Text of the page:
Visualisation hardware & software

This is a snippet of a report written for an honours project I'm doing on security visualisation. Just some ideas I want to punt out there, cause it'd be nice to see them take off, & in case they've gone un-noticed because of their being in different topic areas,

Visualisation software for security can be used to display graphical information about the data being captured in real-time and also used for offline analysis. The difference between visualisation applications and the monitoring software of the previous objective is in the presentation of the data, although both kinds can and do make use of the more familiar graphs, such as line graphs, bar charts, pie charts, flow charts.
In general, information visualisation is a way to gain insight into complex datasets and textual information in a condensed and understandable way.
Consequently, evaluating a tools effectiveness means taking into account multidisciplinary areas knowledge of visual systems. Successful visualisation tools take into account user interface design, human-computer interaction, psychology of human perception, machine pattern recognition, and are as much borne from certainly the design side of art as they are about presenting quantified data.
To some extents this kind of information visualisation is quite new, and at its current stage is itself viewable as an overall discipline at a time before its emergence as a distinct discipline; but at the same time the areas that will feature heavily in its development are burgeoning in somewhat unnoticeable ways. For example, the prevalence of touchscreen mobile communications devices, whose interfaces are so intuitive and easy to pick up that many people only need a general idea – like another graphic that shows them in use – of how the interface works to be able to use it correctly. It feels natural enough to be able to press buttons with symbolic and pictorial representations of functions, go to the next page using a sweeping motion, zoom in and out to gain more precise datasets or larger overviews using hardware or onscreen rollbars and sliders, manipulating the onscreen display by tilting the device itself; the world wide web itself was designed from the outset as a distributed hypertext system. This sounds obvious as it is well known what the H in HTML stands for, but the framework itself is another example of a new idea (though clearly built upon cross-indexing, as used in libraries) that people find easy to accept without really noticing it – the amount of extra data conveyed within a document using an tag, navigation made easier with anchors, the hypertext links themselves that allow keywords when activated by a button click to jump to another document with further information in relation to the keyword, the use of tabbed graphical browsers – these web basics are so integrated to the user precisely because they use intuitive design interfaces.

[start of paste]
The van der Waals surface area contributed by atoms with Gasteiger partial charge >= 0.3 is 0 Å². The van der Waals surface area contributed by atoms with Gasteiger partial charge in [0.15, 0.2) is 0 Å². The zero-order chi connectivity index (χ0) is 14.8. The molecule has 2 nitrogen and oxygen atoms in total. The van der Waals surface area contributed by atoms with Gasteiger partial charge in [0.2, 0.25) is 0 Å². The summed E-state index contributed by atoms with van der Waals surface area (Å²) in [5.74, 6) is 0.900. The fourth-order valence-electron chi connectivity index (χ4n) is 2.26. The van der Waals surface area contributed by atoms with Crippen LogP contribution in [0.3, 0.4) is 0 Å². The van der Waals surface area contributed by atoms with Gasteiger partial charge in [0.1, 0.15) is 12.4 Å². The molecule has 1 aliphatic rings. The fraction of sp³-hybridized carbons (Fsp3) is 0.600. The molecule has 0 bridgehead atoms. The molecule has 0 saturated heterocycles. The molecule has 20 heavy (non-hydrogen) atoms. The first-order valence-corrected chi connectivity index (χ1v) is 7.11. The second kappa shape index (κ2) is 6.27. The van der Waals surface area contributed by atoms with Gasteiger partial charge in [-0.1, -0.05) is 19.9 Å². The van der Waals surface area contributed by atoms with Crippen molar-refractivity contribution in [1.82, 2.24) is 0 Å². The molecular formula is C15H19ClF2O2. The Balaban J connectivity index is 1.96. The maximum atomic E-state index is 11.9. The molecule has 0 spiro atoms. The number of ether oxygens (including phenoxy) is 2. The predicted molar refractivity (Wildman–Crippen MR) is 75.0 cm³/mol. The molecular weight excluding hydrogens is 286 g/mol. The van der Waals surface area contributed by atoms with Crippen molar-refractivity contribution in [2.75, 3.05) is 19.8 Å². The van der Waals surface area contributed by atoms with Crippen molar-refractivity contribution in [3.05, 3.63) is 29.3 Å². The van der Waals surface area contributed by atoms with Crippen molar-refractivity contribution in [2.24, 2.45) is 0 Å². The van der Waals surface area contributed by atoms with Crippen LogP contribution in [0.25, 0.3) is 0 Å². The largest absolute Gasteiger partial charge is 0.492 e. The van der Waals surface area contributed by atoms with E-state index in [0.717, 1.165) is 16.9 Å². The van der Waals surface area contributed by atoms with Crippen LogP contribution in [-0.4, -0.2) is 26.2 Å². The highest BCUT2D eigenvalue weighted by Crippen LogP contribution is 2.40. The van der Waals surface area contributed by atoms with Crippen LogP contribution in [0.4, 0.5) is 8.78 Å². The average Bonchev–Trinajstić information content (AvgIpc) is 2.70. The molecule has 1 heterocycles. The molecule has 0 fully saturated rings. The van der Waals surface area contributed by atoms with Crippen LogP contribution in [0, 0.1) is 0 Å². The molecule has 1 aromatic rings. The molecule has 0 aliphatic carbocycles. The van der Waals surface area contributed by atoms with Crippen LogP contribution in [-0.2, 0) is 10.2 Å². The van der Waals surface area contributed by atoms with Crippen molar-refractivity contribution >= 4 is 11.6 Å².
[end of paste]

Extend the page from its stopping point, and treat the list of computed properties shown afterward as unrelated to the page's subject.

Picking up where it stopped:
The same ease of information access is also behind why it is so frustrating for the user to have the desktop or interface become slowed down and cluttered with unwanted elements, which aside from being relevant to the overall objectives of this project (as spam and other malware and adware are certainly cumbersome additions to any user experience) give very good design tips of what to include and not include in a graphical console.

To some extents the development of information visualisation has been impeded because the hardware is either too expensive, spacious, or simply not available yet, therefore not able to keep up with the code requirements of the applications or the amount of data needing to be accessed, sorted through, processed. As previously mentioned, clustering is definitely a viable solution to many of the problems slowing down development. Parallel computing and information visualisation station design are very complimentary, as the latter greatly benefits from incorporating the former; this is easily understood by merely counting the amount of nodes being monitored in a given network, and considering that the monitoring station has to capture, make sense of (to various degrees), and possibly interpret and present, and certainly store or produce hard copies in realtime, for all of the nodes combined.